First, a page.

A contractor decides to tile a floor using PB Industries' blocks.
If the contractor only cares about coverage for the cheapest price, which blocks should be used the most?
A student might reason that the block of greatest area for each group would be the most costefficient and then sort those blocks from most costefficient to least costefficient.
To compare the costefficiency of these six blocks, a rate calculation is made. What does the rate of 0.05 mean for the hexagon?
Extensions:
 Write the relationship between cost and number of cuts as a linear function. Graph that function. Create a composite shape that would cost $1.
 Determine how the situation would change if material costs $0.12 per sq. cm, and the smallest block is an equilateral triangle with side length of 1 cm.
 Compare the costs of various tiling patterns for a room that is 5m by 3m.
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Create an Outline Puzzle
Create an outline puzzle, or template, similar to the
grey boat example above, and then challenge others to cover it with pattern blocks (see Grade 1 Curriculum connections [
Link #2]).
Creating an Outline Puzzle using mathies Pattern Blocks+ (PDF) describes how to turn
a block design like
into an outline puzzle template like
.
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Sample Files
To access a sample file:

click the link in the Sample column (desktop only), or

use the Open WWW button in the Settings dialog and supply the URL, or

download the file from the URL column (rightclick and save locally on desktop, hard tap on mobile) and use the Open button in the tool, or

add the mathies sample files Google drive folder to "My Drive" which allows convenient access on all devices.
See the
File Operations page for more details.
Note: These files were designed on a desktop computer and may not open exactly as shown on other devices.
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Features of the Tool
Button 
Description 

Block Size
Decrease / increase the block size.


Snapping
Pattern Blocks snap to each other and to the isometric grid unless this setting is toggled off. When this setting is toggled on, shapes rotate to multiples of 15°.


English / French
Switch between English and French.


Annotation Tool
Hide / Show a wide variety of Annotation Tools which can be used to communicate thinking.


Insert Image Button
Insert images into the tool. More details.


Undo / Redo
Step backward or forward through the actions taken with the tool.
This feature is not only useful for backtracking when a misstep is made, it enables a student to demonstrate their work from the start to the finish. The student can press Undo until they are at the start of their solution and then press Redo repeatedly, explaining each step.
Note: Undo / Redo is not available for annotation objects.


Reset
Delete all work and return the tool to its starting state.


Information
Shows a dialog with a link to this support page, a feedback form as well as copyright details and version number.


Settings
Shows the settings dialog.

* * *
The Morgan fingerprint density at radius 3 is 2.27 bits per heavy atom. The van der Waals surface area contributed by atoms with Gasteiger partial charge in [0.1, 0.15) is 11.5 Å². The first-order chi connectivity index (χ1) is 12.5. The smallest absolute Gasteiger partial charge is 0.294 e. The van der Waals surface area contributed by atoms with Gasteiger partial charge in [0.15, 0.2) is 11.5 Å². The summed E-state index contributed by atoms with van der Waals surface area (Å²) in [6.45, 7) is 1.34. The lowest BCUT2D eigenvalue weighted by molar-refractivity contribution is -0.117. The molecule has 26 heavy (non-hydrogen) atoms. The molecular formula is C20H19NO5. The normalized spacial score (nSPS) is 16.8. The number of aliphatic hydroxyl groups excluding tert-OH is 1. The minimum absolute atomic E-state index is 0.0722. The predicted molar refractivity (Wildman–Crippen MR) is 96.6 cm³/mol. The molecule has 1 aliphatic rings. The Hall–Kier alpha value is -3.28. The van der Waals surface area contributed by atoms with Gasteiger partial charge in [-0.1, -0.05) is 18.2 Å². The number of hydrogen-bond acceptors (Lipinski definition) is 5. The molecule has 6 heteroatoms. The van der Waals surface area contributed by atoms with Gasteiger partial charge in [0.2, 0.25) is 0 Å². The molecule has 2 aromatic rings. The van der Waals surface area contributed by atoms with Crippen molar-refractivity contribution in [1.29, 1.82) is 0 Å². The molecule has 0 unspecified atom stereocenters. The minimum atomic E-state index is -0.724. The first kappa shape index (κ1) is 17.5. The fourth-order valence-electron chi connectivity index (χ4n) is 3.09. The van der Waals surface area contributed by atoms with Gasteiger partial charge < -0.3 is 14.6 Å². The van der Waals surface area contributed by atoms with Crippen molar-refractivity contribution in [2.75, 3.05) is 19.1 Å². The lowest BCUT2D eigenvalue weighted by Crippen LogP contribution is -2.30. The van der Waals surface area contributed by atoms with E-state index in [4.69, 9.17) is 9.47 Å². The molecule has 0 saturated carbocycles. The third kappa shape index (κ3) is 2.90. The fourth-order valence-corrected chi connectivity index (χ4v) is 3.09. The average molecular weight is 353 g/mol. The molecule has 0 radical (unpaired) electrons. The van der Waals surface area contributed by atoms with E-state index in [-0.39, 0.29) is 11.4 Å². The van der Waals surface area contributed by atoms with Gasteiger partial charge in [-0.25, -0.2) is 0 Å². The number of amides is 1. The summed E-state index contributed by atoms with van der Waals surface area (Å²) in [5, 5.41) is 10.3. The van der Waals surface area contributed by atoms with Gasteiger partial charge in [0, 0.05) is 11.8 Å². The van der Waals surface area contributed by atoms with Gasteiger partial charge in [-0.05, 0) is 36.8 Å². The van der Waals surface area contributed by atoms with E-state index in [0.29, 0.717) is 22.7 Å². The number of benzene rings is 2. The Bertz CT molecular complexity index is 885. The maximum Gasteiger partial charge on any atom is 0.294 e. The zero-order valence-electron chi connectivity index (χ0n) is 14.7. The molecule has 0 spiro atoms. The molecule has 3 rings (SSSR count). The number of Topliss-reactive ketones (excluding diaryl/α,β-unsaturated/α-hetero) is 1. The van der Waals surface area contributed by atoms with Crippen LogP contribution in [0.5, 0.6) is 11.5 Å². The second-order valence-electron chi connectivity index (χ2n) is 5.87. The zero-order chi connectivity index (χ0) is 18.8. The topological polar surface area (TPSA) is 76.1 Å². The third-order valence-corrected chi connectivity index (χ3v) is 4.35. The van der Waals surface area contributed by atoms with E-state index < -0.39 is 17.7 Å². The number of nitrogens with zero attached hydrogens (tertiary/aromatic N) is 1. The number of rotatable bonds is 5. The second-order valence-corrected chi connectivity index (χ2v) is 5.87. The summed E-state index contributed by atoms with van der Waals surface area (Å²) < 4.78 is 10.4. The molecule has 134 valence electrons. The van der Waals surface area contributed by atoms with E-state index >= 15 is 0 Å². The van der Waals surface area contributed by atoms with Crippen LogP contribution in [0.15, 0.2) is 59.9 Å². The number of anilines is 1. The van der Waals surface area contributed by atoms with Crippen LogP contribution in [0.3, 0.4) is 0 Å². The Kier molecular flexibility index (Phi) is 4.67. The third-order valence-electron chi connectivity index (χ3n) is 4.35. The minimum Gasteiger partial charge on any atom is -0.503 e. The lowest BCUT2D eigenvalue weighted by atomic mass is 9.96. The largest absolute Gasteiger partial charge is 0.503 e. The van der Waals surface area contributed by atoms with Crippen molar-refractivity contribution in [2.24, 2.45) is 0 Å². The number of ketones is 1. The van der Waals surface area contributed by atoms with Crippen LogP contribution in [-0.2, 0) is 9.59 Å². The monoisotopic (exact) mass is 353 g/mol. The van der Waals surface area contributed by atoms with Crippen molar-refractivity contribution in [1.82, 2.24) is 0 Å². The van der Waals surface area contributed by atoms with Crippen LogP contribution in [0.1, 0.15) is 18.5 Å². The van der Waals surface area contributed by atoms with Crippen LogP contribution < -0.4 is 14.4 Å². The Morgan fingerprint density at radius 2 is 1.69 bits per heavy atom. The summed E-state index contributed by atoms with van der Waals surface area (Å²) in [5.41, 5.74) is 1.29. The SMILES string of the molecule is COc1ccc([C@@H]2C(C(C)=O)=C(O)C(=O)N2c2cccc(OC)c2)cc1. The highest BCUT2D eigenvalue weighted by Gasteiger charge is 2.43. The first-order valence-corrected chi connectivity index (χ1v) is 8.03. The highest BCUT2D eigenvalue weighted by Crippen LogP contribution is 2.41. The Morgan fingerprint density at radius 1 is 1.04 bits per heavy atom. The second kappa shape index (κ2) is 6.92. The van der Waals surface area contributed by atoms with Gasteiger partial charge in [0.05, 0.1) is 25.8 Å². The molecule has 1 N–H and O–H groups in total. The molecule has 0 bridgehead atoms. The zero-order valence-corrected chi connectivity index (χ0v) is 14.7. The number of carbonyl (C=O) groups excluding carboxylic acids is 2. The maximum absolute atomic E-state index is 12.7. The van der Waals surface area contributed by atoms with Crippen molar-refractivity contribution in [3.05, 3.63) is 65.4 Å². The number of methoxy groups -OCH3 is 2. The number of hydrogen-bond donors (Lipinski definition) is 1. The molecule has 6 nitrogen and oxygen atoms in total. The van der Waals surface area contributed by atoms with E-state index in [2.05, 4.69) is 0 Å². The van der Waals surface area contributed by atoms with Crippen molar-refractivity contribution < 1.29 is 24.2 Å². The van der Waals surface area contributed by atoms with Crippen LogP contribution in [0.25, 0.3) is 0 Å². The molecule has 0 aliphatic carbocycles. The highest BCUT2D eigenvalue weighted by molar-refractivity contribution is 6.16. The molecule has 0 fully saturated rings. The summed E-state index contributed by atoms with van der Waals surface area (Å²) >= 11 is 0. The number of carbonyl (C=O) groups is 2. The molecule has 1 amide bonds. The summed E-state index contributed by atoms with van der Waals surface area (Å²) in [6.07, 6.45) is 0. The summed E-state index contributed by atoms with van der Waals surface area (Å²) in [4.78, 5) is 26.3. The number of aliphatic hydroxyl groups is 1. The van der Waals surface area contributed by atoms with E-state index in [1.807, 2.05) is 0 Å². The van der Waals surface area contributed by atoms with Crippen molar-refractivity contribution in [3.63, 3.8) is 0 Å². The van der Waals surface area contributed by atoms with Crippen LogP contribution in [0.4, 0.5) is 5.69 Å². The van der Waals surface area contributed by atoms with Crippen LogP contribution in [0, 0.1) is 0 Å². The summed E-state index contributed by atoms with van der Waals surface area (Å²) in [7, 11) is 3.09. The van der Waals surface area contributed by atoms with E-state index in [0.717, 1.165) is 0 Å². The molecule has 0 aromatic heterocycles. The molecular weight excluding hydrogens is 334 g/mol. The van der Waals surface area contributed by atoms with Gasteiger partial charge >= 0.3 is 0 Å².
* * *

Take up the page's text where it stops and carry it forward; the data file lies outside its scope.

The Auto Size Annotation setting is selected by default. This means that if the block size is changed, any annotation in the workspace will be
scaled to match.
The Apply Template Settings button is used to turn composite shapes into one grey shape with no visible outlines. See Creating Outline Puzzles for more details.
The Use Standard Colours button is used to restore the default block colours. Use the Restore Defaults button to restore all the settings, including block colour.
Open, Import and Save files (see File Operations for more details)


Recycle
(in the workspace)
Click to clear selected blocks. If nothing is selected, the entire workspace will be cleared.
Alternatively, drag items to the recycle bin to remove them.


Block Count
Show / Hide counts next to each cloner block. Scroll to see all the blocks and their counts.


Number of Copies to Drag
Set the number of copies to drag from the selection panel.


Copy
Make a copy of the selected objects.

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Other Functionality

Multiple Select
To select blocks draw a marquee rectangle around them.
Hold down the SHIFT key when drawing a marquee rectangle to add to the previous selection.
Click a block to add or remove it from the selection.
Selected blocks can be moved, copied, rotated, reflected vertically or horizontally, or recycled as a group.


Configure the Selection Panel
Click on a cloner block in the selection panel to change the colour of all blocks of that type.

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Keyboard Shortcuts
On the desktop version of this tool, the standard
Keyboard Shortcuts have been implemented.
Links
PDF supports

Focusing on the Fundamentals of Math  A Teacher's Guide

Pattern Blocks Curriculum Links

Connecting Fundamental Math Concepts with mathies.ca (Draft)

Creating an Outline Puzzle using mathies Pattern Blocks+

mathies Tools and Games used in WINS

Pattern Block Template

Pattern Blocks Manipulative Sheet
(Source  EduGAINS  Ministry Developed Resources  Mathematics  Lessons & Supports  Manipulatives)
 What are Pattern Blocks?
 How do Pattern Blocks help students?
 Sample Activities
 Recommended Websites (dated)
Visit EduGAINS for additional Manipulative Sheets.